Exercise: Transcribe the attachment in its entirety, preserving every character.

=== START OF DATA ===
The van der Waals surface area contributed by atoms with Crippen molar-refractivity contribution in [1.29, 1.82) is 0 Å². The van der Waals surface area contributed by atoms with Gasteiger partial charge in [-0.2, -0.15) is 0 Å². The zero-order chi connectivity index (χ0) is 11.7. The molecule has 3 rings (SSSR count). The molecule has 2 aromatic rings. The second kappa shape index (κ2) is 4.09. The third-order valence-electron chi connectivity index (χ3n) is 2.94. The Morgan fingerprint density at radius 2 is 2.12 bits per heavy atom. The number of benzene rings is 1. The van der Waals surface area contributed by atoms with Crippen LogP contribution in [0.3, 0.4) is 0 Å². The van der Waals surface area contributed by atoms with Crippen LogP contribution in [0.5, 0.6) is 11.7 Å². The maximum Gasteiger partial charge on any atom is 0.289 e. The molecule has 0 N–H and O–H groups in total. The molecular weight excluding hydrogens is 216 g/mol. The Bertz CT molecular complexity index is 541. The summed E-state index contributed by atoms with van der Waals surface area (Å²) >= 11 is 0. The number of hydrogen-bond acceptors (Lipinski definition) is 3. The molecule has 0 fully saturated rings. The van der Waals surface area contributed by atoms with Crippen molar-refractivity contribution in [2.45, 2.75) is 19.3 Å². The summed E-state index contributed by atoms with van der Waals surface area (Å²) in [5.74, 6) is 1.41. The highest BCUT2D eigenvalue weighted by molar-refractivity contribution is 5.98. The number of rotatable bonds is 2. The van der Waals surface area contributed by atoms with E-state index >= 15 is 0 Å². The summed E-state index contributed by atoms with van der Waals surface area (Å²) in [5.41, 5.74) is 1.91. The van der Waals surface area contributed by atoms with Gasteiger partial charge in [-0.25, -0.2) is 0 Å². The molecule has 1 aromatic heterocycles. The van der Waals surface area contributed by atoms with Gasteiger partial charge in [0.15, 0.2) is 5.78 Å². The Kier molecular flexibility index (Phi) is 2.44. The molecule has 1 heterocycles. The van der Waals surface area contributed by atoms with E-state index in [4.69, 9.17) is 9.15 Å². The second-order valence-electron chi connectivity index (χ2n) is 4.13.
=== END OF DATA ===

The van der Waals surface area contributed by atoms with Crippen molar-refractivity contribution in [1.29, 1.82) is 0 Å². The van der Waals surface area contributed by atoms with Gasteiger partial charge in [-0.2, -0.15) is 0 Å². The zero-order chi connectivity index (χ0) is 11.7. The molecule has 3 rings (SSSR count). The molecule has 2 aromatic rings. The second kappa shape index (κ2) is 4.09. The third-order valence-electron chi connectivity index (χ3n) is 2.94. The Morgan fingerprint density at radius 2 is 2.12 bits per heavy atom. The number of benzene rings is 1. The van der Waals surface area contributed by atoms with Crippen LogP contribution in [0.3, 0.4) is 0 Å². The van der Waals surface area contributed by atoms with Crippen LogP contribution in [0.5, 0.6) is 11.7 Å². The maximum Gasteiger partial charge on any atom is 0.289 e. The molecule has 0 N–H and O–H groups in total. The molecular weight excluding hydrogens is 216 g/mol. The Bertz CT molecular complexity index is 541. The summed E-state index contributed by atoms with van der Waals surface area (Å²) >= 11 is 0. The number of hydrogen-bond acceptors (Lipinski definition) is 3. The molecule has 0 fully saturated rings. The van der Waals surface area contributed by atoms with Crippen molar-refractivity contribution in [2.45, 2.75) is 19.3 Å². The summed E-state index contributed by atoms with van der Waals surface area (Å²) in [5.74, 6) is 1.41. The highest BCUT2D eigenvalue weighted by molar-refractivity contribution is 5.98. The number of rotatable bonds is 2. The van der Waals surface area contributed by atoms with E-state index >= 15 is 0 Å². The summed E-state index contributed by atoms with van der Waals surface area (Å²) in [5.41, 5.74) is 1.91. The van der Waals surface area contributed by atoms with Gasteiger partial charge in [-0.25, -0.2) is 0 Å². The molecule has 1 aromatic heterocycles. The van der Waals surface area contributed by atoms with Gasteiger partial charge in [0.15, 0.2) is 5.78 Å². The Kier molecular flexibility index (Phi) is 2.44. The molecule has 1 heterocycles. The van der Waals surface area contributed by atoms with E-state index in [4.69, 9.17) is 9.15 Å². The second-order valence-electron chi connectivity index (χ2n) is 4.13.